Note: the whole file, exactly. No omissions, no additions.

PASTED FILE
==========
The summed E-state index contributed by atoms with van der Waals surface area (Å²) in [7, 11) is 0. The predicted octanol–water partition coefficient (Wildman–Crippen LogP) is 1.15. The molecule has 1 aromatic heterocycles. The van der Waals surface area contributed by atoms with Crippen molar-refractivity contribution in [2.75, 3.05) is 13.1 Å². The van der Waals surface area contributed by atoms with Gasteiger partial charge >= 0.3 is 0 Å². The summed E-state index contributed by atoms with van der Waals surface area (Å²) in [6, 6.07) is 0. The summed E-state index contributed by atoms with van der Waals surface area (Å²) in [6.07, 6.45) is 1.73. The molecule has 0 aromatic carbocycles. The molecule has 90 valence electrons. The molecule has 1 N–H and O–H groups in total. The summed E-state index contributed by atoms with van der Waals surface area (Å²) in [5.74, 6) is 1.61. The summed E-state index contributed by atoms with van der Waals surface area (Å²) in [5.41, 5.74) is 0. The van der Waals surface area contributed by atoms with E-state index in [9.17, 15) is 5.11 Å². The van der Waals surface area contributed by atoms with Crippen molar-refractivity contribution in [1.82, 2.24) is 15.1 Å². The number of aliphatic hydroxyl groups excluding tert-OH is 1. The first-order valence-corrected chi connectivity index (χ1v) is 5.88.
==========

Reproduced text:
The summed E-state index contributed by atoms with van der Waals surface area (Å²) in [7, 11) is 0. The predicted octanol–water partition coefficient (Wildman–Crippen LogP) is 1.15. The molecule has 1 aromatic heterocycles. The van der Waals surface area contributed by atoms with Crippen molar-refractivity contribution in [2.75, 3.05) is 13.1 Å². The van der Waals surface area contributed by atoms with Gasteiger partial charge >= 0.3 is 0 Å². The summed E-state index contributed by atoms with van der Waals surface area (Å²) in [6, 6.07) is 0. The summed E-state index contributed by atoms with van der Waals surface area (Å²) in [6.07, 6.45) is 1.73. The molecule has 0 aromatic carbocycles. The molecule has 90 valence electrons. The molecule has 1 N–H and O–H groups in total. The summed E-state index contributed by atoms with van der Waals surface area (Å²) in [5.74, 6) is 1.61. The summed E-state index contributed by atoms with van der Waals surface area (Å²) in [5.41, 5.74) is 0. The van der Waals surface area contributed by atoms with E-state index in [9.17, 15) is 5.11 Å². The van der Waals surface area contributed by atoms with Crippen molar-refractivity contribution in [1.82, 2.24) is 15.1 Å². The number of aliphatic hydroxyl groups excluding tert-OH is 1. The first-order valence-corrected chi connectivity index (χ1v) is 5.88.